Main Image Credit More than the man: Russian President Vladimir Putin addresses his Security Council on 19 October 2022. Image: kremlin.ru / CC BY 4.0
By granting broader powers to regional governors and organisations such as the All-Russia People’s Front, Putin is attempting to construct a political system for the future.
Russian President Vladimir Putin’s latest speech to his Security Council, in which he introduced martial law in the four recently annexed regions of Ukraine, was widely reported in the global media. The most significant takeaways from the speech were not about the war itself, however, but instead related to Russian domestic politics. Putin’s granting of additional powers to his regional governors, and to organisations such as the All-Russia People’s Front (ONF), demonstrates the kind of system he is building to execute Russia’s most important policies.
In his speech, Putin introduced an executive order that gives all regional governors the authority to protect Russia’s critical infrastructure – including nuclear power stations – maintain public order, and boost manufacturing to produce goods for the war effort. Specific headquarters are to be set up to coordinate this, and Moscow Mayor Sergei Sobyanin has been tasked with coordinating the governors’ work with Putin’s Presidential Executive Office. This order is important for several reasons.
First, it indicates the importance of systems in Russia. Although the war has rightly returned discussions about Putin’s future to the fore, no less important are the networks and systems that he is trying to build, which are likely to outlast him. Wrapped up in a set of beliefs that include the importance of history, somewhat challenging values, and Orthodox Christianity, the main executive aspects of the system are fulfilled by Russia’s regional governors, who are responsible for the implementation – and often interpretation – of Putin’s plans.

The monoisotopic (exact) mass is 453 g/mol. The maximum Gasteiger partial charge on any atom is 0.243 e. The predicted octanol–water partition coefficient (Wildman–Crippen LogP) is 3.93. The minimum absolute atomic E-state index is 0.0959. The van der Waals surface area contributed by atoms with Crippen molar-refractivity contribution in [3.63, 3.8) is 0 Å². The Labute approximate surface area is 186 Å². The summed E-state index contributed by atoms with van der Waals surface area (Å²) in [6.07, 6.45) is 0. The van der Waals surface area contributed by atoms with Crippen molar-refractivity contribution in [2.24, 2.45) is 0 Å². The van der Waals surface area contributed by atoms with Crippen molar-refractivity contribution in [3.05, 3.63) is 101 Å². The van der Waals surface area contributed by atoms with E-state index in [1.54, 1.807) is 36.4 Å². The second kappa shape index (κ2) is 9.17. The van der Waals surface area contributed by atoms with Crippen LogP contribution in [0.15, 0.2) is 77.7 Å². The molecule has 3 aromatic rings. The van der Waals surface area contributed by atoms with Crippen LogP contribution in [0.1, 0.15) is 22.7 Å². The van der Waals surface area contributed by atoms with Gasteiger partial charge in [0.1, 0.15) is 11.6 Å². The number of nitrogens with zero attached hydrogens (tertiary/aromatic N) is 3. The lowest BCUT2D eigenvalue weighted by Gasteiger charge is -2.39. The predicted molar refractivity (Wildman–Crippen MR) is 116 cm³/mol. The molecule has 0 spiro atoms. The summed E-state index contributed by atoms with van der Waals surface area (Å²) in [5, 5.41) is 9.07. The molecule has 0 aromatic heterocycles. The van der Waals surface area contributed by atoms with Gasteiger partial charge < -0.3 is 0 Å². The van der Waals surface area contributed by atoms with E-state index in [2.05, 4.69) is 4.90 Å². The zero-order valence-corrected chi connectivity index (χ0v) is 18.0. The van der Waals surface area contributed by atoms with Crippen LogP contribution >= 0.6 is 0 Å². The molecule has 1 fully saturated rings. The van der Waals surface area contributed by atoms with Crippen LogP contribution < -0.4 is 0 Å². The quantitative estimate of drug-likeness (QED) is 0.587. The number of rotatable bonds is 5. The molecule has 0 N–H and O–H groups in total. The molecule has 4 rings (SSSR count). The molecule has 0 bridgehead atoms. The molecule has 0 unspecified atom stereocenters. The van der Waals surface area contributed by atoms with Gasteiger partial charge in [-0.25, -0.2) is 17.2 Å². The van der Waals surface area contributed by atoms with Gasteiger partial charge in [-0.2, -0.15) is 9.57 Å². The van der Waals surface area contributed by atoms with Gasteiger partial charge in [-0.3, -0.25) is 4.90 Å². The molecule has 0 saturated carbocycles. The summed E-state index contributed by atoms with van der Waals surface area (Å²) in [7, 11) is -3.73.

In the past, regional governors were often seen as toothless acolytes, with limited power to affect policy. But since Putin’s resumption of the presidency in 2018, he has placed the burden of the fulfilment of his national projects – 12 priority areas for the Russian economy including health, education and housing – squarely on the regional governors, as well as his Prime Minister Mikhail Mishustin. These projects have been widely criticised for their vagueness and the difficulty of determining successful outcomes. At a cost of RUB25.7 trillion, the national projects are considered the cornerstone of the Russian economy, and were supposed to be completed by 2024. But in 2020 Putin announced that he had extended the deadline for implementation until 2030; this means that in some parts of Russia residents will be waiting another six years for broadband internet. He blamed the State Council (upon which all regional governors sit) for the delay.
Then, during the coronavirus pandemic, Putin gave the regional governors carte blanche to decide whether or not their regions would enter lockdown, as well as the extent of public restrictions. Putin was reluctant to be the leader to shut down the Russian economy, and left it to the governors to decide whether to close local businesses, being careful never to suggest a nationwide lockdown.
Although the war has rightly returned discussions about Putin’s future to the fore, no less important are the networks and systems that he is trying to build
The same hands-off approach to uncomfortable situations has occurred during the recent mass mobilisation for the war effort. Regional governors are responsible for overseeing the recruitment campaign, and were reprimanded by Putin for their failings. Putin was content to permit Kremlin-friendly media coverage that detailed the failings of military commissariats and governors, as long as it did not criticise him personally – although on occasion the line between criticism of the policy and criticism of Putin has been increasingly blurred.
All of this is not to say that the governors have been accorded greater power – rather, they have greater responsibility. With this responsibility comes the prospect of punishment for executive failings. But the governors are more than just convenient scapegoats for when the system goes wrong. They are also an important link between the president and the people, and a facilitator for other politically important organisations such as the ONF, which was briefly name-checked in Putin’s Security Council speech.